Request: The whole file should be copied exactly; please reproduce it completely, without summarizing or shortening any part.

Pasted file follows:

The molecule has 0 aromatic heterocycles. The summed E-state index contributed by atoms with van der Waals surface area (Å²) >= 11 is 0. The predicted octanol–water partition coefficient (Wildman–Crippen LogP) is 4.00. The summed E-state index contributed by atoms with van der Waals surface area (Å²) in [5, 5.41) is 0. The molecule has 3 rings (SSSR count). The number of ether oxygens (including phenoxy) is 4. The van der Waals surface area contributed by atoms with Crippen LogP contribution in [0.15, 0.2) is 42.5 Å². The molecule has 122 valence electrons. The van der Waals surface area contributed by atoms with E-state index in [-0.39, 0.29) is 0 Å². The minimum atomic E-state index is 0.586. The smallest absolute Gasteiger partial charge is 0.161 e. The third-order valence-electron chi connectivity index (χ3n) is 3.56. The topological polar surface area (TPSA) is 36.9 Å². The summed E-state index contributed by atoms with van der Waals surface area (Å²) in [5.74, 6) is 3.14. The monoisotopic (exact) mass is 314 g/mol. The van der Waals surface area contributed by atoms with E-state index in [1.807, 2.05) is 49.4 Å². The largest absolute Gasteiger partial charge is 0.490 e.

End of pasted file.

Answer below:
The molecule has 0 aromatic heterocycles. The summed E-state index contributed by atoms with van der Waals surface area (Å²) >= 11 is 0. The predicted octanol–water partition coefficient (Wildman–Crippen LogP) is 4.00. The summed E-state index contributed by atoms with van der Waals surface area (Å²) in [5, 5.41) is 0. The molecule has 3 rings (SSSR count). The number of ether oxygens (including phenoxy) is 4. The van der Waals surface area contributed by atoms with Crippen LogP contribution in [0.15, 0.2) is 42.5 Å². The molecule has 122 valence electrons. The van der Waals surface area contributed by atoms with E-state index in [-0.39, 0.29) is 0 Å². The minimum atomic E-state index is 0.586. The smallest absolute Gasteiger partial charge is 0.161 e. The third-order valence-electron chi connectivity index (χ3n) is 3.56. The topological polar surface area (TPSA) is 36.9 Å². The summed E-state index contributed by atoms with van der Waals surface area (Å²) in [5.74, 6) is 3.14. The monoisotopic (exact) mass is 314 g/mol. The van der Waals surface area contributed by atoms with E-state index in [1.807, 2.05) is 49.4 Å². The largest absolute Gasteiger partial charge is 0.490 e.